• Agree to any GP or occupational health assessments your employer may ask for – generally these are for your benefit. But be wary about repeated referrals. (We say speak to your rheumatology consultant, they may be willing to write to your employers to advise about your condition and possible requirements. Occupational therapists may also be able to advise and offer support, and possibly educate your employers about relevant gadgets to support you at work.)
• Take workstation assessments and health and safety procedures seriously. Everybody mocks “health and safety” but it can be there to help you. “Too many employees dismiss this as a pointless chore – bureaucracy gone mad,” says Mark. “But for someone with an arthritic condition, you should spell out anything about the work which is difficult because of the condition, or which exacerbates a condition. If long periods of typing cause flare-ups, state that clearly. Suggest more frequent breaks are built into the process.
At the same time, be aware and acknowledge that your employer cannot always be expected to police everything you do. If they agree more frequent breaks make sure you take them! Examples of employees not actually having followed recommendations on assessment of reasonable adjustments are surprisingly common.”
• If there is a cost or expense to the employer in making adjustments, be proactive in finding ways to reduce that cost. And if it’s agreed, keep asking when it will be put in place. Put it in writing. “Emails are often vital evidence,” says Mark. “If the delay continues for any length of time, be clear in stating that the delay is causing distress and additional pain unnecessarily.”
• Keep a diary of any relevant incidents. Contemporary evidence is always useful if proceedings are needed later. Record what has been requested, when it’s supposed to happen, and when it does so. Make a note of odd or inappropriate comments relating to the condition.
• Take copies or store emails and correspondence relating to the condition, complaints, or adjustments somewhere other than your work PC. “It can be a nightmare requesting disclosure of documents from an employer,” says Mark.
• Needing to take time off is often the most contentious concern with employers. “If this needs to happen, try and ensure that very clear rules are laid out that anyone concerned is fully aware of,” says Mark. “It is vital you stick to it. It is vital that your immediate manager knows the agreed process, and reasons for time off (and arguably their managers too).”
Know your rights at work
Good news – laws have improved plenty in the last few years to protect people who suffer from health conditions and disabilities.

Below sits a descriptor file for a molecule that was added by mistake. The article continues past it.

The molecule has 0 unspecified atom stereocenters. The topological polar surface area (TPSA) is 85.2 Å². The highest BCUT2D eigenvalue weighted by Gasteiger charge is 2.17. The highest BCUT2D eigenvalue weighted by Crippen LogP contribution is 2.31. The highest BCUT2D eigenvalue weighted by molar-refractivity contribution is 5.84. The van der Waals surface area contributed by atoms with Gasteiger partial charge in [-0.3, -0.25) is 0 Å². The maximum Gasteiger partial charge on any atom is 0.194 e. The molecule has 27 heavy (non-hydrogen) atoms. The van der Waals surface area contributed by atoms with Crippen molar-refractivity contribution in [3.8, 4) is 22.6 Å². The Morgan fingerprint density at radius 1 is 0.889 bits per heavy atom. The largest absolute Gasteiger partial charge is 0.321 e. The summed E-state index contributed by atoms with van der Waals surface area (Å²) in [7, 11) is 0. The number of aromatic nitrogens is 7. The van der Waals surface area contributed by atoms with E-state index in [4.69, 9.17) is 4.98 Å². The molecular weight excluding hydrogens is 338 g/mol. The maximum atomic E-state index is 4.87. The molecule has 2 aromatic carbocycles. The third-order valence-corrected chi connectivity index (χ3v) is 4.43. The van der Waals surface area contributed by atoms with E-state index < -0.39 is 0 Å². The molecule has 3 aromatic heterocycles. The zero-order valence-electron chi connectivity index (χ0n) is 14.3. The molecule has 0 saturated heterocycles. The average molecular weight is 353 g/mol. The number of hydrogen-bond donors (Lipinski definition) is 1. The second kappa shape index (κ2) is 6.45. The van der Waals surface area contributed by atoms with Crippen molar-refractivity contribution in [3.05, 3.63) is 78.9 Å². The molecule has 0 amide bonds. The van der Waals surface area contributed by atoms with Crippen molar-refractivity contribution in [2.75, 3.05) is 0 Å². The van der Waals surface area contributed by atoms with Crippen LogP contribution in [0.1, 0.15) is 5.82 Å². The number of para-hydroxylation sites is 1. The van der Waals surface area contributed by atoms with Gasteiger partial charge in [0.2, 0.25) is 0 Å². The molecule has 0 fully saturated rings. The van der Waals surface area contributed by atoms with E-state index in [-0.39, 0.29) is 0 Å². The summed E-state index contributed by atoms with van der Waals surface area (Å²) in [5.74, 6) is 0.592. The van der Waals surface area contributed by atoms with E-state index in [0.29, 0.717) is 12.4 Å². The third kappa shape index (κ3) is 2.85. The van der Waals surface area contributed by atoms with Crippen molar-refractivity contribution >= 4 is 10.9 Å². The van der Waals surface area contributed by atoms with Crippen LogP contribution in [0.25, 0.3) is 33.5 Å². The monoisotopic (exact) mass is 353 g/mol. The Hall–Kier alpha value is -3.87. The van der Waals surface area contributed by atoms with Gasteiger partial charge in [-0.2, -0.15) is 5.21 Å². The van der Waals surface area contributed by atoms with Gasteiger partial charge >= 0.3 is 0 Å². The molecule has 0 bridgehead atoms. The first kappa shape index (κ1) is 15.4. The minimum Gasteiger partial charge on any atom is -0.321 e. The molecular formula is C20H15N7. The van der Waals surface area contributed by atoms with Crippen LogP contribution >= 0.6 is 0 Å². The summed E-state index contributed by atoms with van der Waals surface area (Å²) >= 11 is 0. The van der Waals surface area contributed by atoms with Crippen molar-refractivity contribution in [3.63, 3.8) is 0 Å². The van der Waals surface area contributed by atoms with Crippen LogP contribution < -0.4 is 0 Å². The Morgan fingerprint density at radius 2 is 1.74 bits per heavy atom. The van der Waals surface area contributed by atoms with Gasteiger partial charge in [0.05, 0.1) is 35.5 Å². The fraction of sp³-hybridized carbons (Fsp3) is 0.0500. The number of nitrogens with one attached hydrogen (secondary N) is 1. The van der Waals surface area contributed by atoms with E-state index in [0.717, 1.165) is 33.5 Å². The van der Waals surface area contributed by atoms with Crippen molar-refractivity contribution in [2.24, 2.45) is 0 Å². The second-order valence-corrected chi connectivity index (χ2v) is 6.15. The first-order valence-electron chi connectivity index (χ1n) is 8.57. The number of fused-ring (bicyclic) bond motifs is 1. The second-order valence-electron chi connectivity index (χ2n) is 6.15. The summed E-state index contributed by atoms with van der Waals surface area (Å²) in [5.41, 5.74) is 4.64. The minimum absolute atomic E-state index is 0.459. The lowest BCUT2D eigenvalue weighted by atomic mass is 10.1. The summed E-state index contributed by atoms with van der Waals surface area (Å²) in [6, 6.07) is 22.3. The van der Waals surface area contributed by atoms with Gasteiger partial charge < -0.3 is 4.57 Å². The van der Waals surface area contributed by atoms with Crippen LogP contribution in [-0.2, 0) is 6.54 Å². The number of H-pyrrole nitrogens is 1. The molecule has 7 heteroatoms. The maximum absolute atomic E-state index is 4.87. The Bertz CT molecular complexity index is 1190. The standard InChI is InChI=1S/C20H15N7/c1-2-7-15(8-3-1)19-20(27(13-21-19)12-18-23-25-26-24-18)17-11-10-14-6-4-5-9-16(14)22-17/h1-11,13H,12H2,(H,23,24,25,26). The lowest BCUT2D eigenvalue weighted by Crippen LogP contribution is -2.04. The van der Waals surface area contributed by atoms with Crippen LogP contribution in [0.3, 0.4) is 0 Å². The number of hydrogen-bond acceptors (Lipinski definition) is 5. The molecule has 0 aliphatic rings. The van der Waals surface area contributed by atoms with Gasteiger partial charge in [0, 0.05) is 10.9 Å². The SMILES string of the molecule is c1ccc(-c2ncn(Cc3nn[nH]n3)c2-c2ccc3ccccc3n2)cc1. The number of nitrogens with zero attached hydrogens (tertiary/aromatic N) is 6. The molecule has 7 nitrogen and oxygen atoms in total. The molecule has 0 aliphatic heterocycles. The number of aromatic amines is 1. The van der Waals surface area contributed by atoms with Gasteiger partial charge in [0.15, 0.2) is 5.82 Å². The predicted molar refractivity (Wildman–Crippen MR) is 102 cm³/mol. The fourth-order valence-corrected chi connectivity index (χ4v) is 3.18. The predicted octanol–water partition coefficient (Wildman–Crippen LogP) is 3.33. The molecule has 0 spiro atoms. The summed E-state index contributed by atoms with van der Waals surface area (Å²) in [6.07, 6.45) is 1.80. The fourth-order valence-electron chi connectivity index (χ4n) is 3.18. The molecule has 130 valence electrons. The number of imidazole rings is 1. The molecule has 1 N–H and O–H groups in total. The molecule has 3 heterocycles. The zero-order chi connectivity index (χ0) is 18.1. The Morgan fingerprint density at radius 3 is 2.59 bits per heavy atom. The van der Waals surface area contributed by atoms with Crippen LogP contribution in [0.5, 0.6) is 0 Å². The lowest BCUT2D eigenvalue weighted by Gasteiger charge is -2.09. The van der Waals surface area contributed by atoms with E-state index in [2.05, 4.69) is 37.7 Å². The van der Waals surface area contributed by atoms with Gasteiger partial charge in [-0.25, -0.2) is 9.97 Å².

The 2010 Equality Act makes it unlawful for employers to treat a person less favourably than anyone else because of a disability, in terms of recruitment, training, promotion and dismissal.
It also requires employers to make reasonable adjustments to working practices or premises to overcome substantial disadvantage caused by disability.
These can include changing or modifying the tasks you have to do, altering your work patterns, helping you with travel to work, providing special equipment and allowing time off to attend appointments.
If you have been on sick leave for more than seven days, your doctor can provide you with a “fit note”. This outlines what you can do, rather than what you can’t, helping you to return to the workplace more quickly.
If there is a union you can join, they may be able to help advise you on your rights and help you with any problems in the workplace.
Finally, it could help your employers to read An Employer’s Guide To Rheumatoid Arthritis, a booklet produced by the National Rheumatoid Arthritis Society. Your rights and their duties are the same whatever the arthritis.
Employers all have their own policies about sick leave and sick pay – some of them are generous and some of them are stingy in the extreme. So find out what your employer’s policy is!
Long-term sickness is more complicated – employers may have lengthy “capability” processes where ultimately they can fairly dismiss someone for not being able to meet the standard of capability required for the role.
“Dismissal on grounds of attendance is something an employer must deal with carefully. Decisions need to be taken only after prolonged periods of time to allow the situation to improve and usually involve a significant degree of medical input,” says employment solicitor Mark Cornish.